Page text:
Friday, June 03, 2011

Notes of a Biology Watcher

There are many quite good books about science and religion around these days. (Not to mention several not so good ones). This month I want to call your attention to an author from the ‘70s, Lewis Thomas. Thomas was a physician and a cancer researcher who began writing essays for the New England Journal of Medicine. Those essays were collected and published as several books, the first of which was The Lives of a Cell. You can read more about Lewis Thomas in his New York Times obituary and in this article by Roger Rosenblatt.

What was cutting edge scientific discovery when Thomas wrote these essays is now “old” science. Some of it may have been significantly modified by more recent research. What hasn’t changed is how amazing our world is and the way scientists feel about their work. And this is why I want to suggest that you read a bit of Dr. Thomas’ work. He doesn’t write about “science and religion”. I’m not sure if he would have considered himself a Christian, all though I don’t think he did. But if you want insight into the way biologists feel about biology, no one does that better than Lewis Thomas.

I read Lewis Thomas’ books years ago when they were first published. They have sat in my bookcase for many years. A friend’s post on Facebook caused me to remember Dr. Thomas and to take his books off the shelf and dip into them once again. I was in high school when The Lives of a Cell was published ( 1974). My aunt gave me a copy because she thought I might like the book. It was, for a high school student, a somewhat challenging read because Thomas was writing for fellow physicians and assumed a certain knowledge base. But he wrote so beautifully. This book was the first time I encountered someone who gave voice to my developing sense of the beauty and wonder of biology. He, in many ways, gave me the courage and permission to think about science as more than mere facts. His work nudged me to begin thinking more holistically and less compartmentally about my life and my work. It took me decades to work much of this out, but Lewis Thomas’ sense of the complexity and interconnectedness of the world opened my eyes.

Some things are difficult to explain. Faith can be hard to explain to those who don’t believe. That biology as a scientific discipline that is full of beauty and worthy of our absolute amazement can be difficult to explain. If you are not a scientist ( or even if you are), I encourage you to read one –or more- of Lewis Thomas’ books. You will receive a wonderful insight into the mind of a scientist. Few scientists are as articulate as Lewis Thomas was. In fact, few essayists are as articulate as he was. He spoke eloquently of the experience that is common to his colleagues.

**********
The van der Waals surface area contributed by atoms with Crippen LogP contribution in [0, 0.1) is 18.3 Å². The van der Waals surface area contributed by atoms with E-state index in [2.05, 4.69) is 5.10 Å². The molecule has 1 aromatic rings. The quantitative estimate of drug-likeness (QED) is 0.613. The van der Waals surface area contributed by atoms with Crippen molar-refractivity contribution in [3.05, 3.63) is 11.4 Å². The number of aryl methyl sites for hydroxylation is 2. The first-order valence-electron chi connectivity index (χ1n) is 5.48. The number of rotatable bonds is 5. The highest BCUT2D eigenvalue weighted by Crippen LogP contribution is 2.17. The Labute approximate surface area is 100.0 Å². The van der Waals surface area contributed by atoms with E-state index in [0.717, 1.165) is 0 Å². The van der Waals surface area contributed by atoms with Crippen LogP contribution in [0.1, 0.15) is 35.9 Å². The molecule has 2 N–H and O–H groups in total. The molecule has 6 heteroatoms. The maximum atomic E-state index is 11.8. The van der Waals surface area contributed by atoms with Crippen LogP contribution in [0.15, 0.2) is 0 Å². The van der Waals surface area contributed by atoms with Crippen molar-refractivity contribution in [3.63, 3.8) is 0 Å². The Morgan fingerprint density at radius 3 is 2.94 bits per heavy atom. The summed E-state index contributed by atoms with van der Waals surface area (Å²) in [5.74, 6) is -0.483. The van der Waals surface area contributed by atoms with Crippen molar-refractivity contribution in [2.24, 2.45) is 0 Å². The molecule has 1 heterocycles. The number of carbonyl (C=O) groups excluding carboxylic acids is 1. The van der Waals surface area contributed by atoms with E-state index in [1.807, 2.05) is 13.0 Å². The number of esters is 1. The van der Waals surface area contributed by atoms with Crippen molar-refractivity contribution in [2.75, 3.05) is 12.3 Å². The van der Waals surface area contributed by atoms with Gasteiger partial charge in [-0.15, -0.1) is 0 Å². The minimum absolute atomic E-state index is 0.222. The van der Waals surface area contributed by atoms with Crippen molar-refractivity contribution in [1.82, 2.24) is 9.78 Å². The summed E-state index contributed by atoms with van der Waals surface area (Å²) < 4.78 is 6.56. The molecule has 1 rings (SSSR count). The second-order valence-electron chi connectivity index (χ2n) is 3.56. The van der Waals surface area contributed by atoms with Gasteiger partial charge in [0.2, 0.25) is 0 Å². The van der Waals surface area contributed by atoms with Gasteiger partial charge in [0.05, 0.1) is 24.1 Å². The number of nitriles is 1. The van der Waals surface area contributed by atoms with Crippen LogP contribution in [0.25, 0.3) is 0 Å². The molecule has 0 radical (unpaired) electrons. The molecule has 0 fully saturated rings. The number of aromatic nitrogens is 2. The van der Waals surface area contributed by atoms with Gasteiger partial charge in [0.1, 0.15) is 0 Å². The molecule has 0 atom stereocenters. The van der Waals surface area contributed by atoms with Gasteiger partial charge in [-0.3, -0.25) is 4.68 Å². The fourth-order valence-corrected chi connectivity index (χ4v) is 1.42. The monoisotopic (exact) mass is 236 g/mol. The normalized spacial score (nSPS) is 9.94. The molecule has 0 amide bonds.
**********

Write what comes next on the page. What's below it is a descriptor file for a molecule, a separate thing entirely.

Let me leave you with an excerpt from his essay, “On Embryology” found in The Medusa and the Snail: More Notes of a Biology Watcher. This essay was written just after the birth of the first “test tube” baby. Lewis reminds us that the technology shouldn’t amaze us as much as the biology should.

For the real amazement, if you want to be amazed, is the process. You start out as a single cell derived from the coupling of a sperm and an egg, this divides into two, then four, then eight, and so on, and at a certain stage there emerges a single cell which will have as its progeny the human brain. The mere existence of that cell should be one of the great astonishments of the earth. People ought to be walking around all day, all through their waking hours, calling to each other in endless wonderment, talking of nothing except that cell. It is an unbelievable thing, and yet there it is, popping neatly into its place amid the jumbled cells of every one of the several billion human embryos around the planet, just as if it were the easiest thing in the world to do.

If you like being surprised, there’s the source. One cell is switched on to become the whole trillion-cell, massive apparatus for thinking and imagining and, for that matter, being surprised….

No one has the ghost of an idea how this works,and nothing else in life can ever be so puzzling. If anyone does succeed in explaining it, within my lifetime, I will charter a skywriting airplane, maybe a whole fleet of them, and send them aloft to write one great exclamation point after another, around the whole sky, until all my money runs out.

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